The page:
The Health and Human Services Department has taken the first steps toward greater oversight of the health insurance industry called for by the new health reform laws.
On April 12, HHS officials issued requests for public comment on how to calculate medical-loss ratios for health plans as well as factors to consider in determining whether a plan's premium rate increase is “unreasonable.” The comments will be used to help HHS officials develop regulations over the next several months.
Under the Patient Protection and Affordable Care Act, signed into law on March 23, health plans must submit annual reports to HHS on their medical-loss ratios, the percentage of premiums spent on medical care and quality improvement versus the percentage spent on administrative overhead. Beginning on Jan. 1, 2011, if the medical-loss ratio does not meet minimum federal standards, the health plans will have to provide customers with a rebate. For plans in the large group market, the amount of premium revenue spent on clinical services must be at least 85%. For those in the small group and individual markets, the threshold is at least 80%.
HHS is also asking the National Association of Insurance Commissioners to establish uniform definitions and standard methodologies to determine how to define clinical services and quality improvement as part of the medical-loss ratio. The health reform law had called on the organization to develop these definitions by the end of this year, but HHS has asked them to do it by June 1 so that the agency can publish regulations as soon as possible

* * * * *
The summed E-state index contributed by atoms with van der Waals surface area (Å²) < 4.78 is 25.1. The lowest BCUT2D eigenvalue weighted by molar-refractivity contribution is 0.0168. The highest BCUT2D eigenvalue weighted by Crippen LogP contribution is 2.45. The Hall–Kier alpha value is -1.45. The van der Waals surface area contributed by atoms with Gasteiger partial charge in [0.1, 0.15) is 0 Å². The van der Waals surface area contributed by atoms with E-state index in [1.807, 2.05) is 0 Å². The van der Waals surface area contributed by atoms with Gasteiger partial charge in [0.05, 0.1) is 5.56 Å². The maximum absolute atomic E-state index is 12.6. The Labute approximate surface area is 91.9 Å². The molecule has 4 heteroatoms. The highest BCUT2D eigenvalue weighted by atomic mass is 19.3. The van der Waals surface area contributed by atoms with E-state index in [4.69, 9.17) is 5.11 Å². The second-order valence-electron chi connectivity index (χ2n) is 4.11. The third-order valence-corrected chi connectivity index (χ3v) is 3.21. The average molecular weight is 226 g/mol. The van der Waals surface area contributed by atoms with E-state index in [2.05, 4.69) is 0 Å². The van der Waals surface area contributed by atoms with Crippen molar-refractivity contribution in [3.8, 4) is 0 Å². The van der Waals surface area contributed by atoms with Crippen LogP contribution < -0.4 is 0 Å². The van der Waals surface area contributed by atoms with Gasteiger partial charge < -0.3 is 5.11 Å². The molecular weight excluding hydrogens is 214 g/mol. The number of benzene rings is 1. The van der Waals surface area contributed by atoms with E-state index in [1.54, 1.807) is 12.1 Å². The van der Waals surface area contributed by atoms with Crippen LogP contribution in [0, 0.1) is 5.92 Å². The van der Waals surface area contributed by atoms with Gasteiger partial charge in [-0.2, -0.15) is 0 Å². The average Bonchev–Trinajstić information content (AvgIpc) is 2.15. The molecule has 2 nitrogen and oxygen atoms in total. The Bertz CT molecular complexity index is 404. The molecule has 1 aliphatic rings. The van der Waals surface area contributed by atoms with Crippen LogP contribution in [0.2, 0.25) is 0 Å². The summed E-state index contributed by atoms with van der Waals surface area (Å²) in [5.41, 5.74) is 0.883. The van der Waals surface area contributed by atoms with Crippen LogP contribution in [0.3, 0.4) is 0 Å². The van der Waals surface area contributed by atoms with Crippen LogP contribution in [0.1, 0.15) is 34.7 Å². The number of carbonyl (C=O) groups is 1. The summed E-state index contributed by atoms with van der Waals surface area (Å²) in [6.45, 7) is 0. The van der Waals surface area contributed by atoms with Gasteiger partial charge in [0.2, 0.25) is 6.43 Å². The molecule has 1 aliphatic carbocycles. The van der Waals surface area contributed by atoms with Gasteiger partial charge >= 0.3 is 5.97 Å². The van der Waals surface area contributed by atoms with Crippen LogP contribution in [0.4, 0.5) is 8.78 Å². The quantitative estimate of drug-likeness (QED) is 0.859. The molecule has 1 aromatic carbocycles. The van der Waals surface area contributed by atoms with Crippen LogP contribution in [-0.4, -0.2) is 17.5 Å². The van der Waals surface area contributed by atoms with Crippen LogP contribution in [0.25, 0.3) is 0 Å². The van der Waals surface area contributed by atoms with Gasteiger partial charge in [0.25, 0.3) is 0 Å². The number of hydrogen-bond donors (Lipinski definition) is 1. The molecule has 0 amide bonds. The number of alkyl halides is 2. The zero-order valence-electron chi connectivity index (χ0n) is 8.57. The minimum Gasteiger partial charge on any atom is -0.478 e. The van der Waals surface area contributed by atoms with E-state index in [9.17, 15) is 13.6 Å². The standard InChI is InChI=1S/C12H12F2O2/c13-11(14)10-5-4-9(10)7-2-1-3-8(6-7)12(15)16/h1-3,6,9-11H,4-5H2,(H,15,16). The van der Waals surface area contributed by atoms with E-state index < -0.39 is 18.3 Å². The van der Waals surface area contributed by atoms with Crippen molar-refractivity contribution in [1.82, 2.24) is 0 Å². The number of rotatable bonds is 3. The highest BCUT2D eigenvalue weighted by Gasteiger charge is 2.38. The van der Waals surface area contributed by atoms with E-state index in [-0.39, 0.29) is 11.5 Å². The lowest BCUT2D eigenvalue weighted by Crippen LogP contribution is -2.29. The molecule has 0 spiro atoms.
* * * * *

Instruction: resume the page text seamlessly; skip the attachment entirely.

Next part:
The health reform law also includes new oversight of insurance company rate increases. It requires HHS, in partnership with states, to establish a process for the annual review of “unreasonable” increases in premiums for health insurance coverage. As part of this process, insurers have to publicly post and submit to HHS and their state the rationale for any premium increase considered “unreasonable” before the increases goes into effect.
“This increased accountability aims to use transparency and competition to prevent rampant premium escalations,” Jeanne Lambrew, Ph.D., director of the HHS Office of Health Reform, said during a press conference on April 12.
HHS is seeking comment from states and health plans on issues including what types of methods states use to determine whether to approve a rate increase as well as whether special consideration should be given for certain types of plans such as HMOs or high-deductible plans.